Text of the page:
Cost-effectiveness is a useful concept for schools seeking to make big differences in achievement, using serious resources. For small interventions with small impacts, don’t bother to calculate cost-effectiveness, or if you do, don’t compare the results to those of big interventions with big impacts. To do so is like bragging about the gas mileage you get on your motorcycle driving Aunt Sally and the triplets to the grocery store. It just doesn’t make sense.

This blog was developed with support from the Laura and John Arnold Foundation. The views expressed here do not necessarily reflect those of the Foundation.

Achieving Breakthroughs in Education By Transforming Effective But Expensive Approaches to be Affordable at Scale

It’s summer in Baltimore. The temperatures are beastly, the humidity worse. I grew up in Washington, DC, which has the same weather. We had no air conditioning, so summers could be torture. No one could sleep, so we all walked around like zombies, yearning for fall.

Today, however, summers in Baltimore are completely bearable. The reason, of course, is air conditioning. Air conditioning existed when I was a kid, but hardly anyone could afford it.  I think the technology has gradually improved, but there was no scientific or technical breakthrough, as far as I know.  Yet somehow, all but the poorest families can afford air conditioning, so summer in Baltimore can be survived. Families that cannot afford air conditioning need assistance, especially for health reasons, but this number is small.

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The story of air conditioning resembles that of much other technology. What happens is that a solution is devised for a very important problem.  The solution is too expensive for ordinary people to use, so initially, it is used in circumstances that justify the cost.  For example, early automobiles were far too expensive for the general public, but they were used for important applications in which the benefits were particularly obvious, such as delivery trucks and cars for doctors and veterinarians.  Also, wealthy individuals and race car drivers could afford the early autos.  These applications provided experience with the manufacture, use, and repair of automobiles and encouraged investments in infrastructure, paving the way (so to speak) for mass production of cars (such as the Model T) that could be afforded by a much larger portion of the population and economy.  Modest improvements are constantly being made, but the focus is on making the technology less expensive, so it can be more widely used.  In medicine, penicillin was invented in the 1920s, but not until the advent of World War II was it made inexpensive enough for practical use.  It saved millions of lives not because it had been invented, but because the Merck Company was commissioned to find a way to make it practicable (the solution involved growing penicillin on rotting squash).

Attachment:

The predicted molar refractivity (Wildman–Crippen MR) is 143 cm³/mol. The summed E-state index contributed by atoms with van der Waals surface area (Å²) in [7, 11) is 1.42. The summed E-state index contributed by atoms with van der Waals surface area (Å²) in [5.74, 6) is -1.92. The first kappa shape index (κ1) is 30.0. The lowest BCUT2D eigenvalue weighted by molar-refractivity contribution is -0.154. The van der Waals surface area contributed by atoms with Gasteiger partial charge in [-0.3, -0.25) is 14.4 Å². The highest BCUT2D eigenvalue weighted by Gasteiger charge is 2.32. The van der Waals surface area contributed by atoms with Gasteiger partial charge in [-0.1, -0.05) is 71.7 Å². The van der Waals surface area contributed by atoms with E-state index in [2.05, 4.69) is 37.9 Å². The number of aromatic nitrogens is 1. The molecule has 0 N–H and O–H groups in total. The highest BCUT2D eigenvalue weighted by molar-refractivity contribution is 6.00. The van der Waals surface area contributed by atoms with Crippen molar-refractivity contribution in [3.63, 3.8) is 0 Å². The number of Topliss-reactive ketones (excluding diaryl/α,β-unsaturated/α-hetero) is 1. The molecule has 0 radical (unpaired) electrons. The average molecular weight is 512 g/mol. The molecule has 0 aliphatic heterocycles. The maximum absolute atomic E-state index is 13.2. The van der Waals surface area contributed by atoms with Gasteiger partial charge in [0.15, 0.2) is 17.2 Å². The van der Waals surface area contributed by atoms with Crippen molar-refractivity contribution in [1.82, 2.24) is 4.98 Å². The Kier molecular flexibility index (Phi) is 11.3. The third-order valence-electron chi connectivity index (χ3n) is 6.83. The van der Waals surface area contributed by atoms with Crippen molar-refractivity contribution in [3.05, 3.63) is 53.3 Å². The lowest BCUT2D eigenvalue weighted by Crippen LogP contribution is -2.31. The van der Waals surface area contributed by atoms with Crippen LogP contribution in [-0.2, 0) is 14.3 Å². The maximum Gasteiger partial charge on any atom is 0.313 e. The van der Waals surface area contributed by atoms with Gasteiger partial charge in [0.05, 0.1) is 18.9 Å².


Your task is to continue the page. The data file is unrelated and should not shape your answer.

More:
Innovations in education can work in a similar way.  One obvious example is instructional technology, which existed before the 1970s but is only now becoming universally available, mostly because it is falling in price.  However, what education has rarely done is to create expensive but hugely effective interventions and then figure out how to do them cheaply, without reducing their impact.

Until now.

If you are a regular reader of my blog, you can guess where I am going: Tutoring.  As everyone knows, one-to one tutoring by certified teachers is extremely effective.  No surprise there. As you regulars will also know, rigorous research over the past 20 years has established that tutoring by well-trained, well-supervised teaching assistants using proven methods routinely produces outcomes just as good as tutoring by certified teachers, at half the cost.  Further, one-to-small group tutoring, up to one to four, can be almost as effective as one-to-one tutoring in reading, and equally effective in mathematics (see www.bestevidence.org).

One-to-four tutoring by teaching assistants requires about one-eighth of the cost of one-to-one tutoring by teachers.  The mean outcomes for both types of tutoring are about an effect size of +0.30, but several programs are able to produce effect sizes in excess of +0.50, the national mean difference on NAEP between disadvantaged and middle-class students.  (As a point of comparison, average effects of technology applications with elementary struggling readers average +0.05 in reading, and in math, they average +0.07 for all elementary students.  Urban charter schools average +0.04 in reading, +0.05 in math).